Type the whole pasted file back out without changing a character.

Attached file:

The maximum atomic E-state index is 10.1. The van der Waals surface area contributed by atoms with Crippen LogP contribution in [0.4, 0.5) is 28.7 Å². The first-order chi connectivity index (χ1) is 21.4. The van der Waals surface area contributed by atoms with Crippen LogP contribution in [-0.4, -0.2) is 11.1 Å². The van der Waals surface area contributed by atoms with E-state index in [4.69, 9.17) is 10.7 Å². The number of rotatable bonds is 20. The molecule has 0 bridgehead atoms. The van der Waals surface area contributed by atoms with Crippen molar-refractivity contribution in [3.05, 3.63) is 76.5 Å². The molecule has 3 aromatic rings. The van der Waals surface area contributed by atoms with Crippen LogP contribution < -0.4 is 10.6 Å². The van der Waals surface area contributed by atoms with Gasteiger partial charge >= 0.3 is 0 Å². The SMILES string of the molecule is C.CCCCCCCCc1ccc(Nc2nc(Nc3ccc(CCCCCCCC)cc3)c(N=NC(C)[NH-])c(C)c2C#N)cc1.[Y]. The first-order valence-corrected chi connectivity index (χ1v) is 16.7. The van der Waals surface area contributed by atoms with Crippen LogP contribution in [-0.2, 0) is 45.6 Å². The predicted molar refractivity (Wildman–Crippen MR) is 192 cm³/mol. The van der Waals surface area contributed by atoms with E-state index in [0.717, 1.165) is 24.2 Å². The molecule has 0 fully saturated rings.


The maximum atomic E-state index is 10.1. The van der Waals surface area contributed by atoms with Crippen LogP contribution in [0.4, 0.5) is 28.7 Å². The first-order chi connectivity index (χ1) is 21.4. The van der Waals surface area contributed by atoms with Crippen LogP contribution in [-0.4, -0.2) is 11.1 Å². The van der Waals surface area contributed by atoms with E-state index in [4.69, 9.17) is 10.7 Å². The number of rotatable bonds is 20. The molecule has 0 bridgehead atoms. The van der Waals surface area contributed by atoms with Crippen molar-refractivity contribution in [3.05, 3.63) is 76.5 Å². The molecule has 3 aromatic rings. The van der Waals surface area contributed by atoms with Crippen LogP contribution < -0.4 is 10.6 Å². The van der Waals surface area contributed by atoms with Gasteiger partial charge >= 0.3 is 0 Å². The SMILES string of the molecule is C.CCCCCCCCc1ccc(Nc2nc(Nc3ccc(CCCCCCCC)cc3)c(N=NC(C)[NH-])c(C)c2C#N)cc1.[Y]. The first-order valence-corrected chi connectivity index (χ1v) is 16.7. The van der Waals surface area contributed by atoms with Crippen LogP contribution in [-0.2, 0) is 45.6 Å². The predicted molar refractivity (Wildman–Crippen MR) is 192 cm³/mol. The van der Waals surface area contributed by atoms with E-state index in [0.717, 1.165) is 24.2 Å². The molecule has 0 fully saturated rings.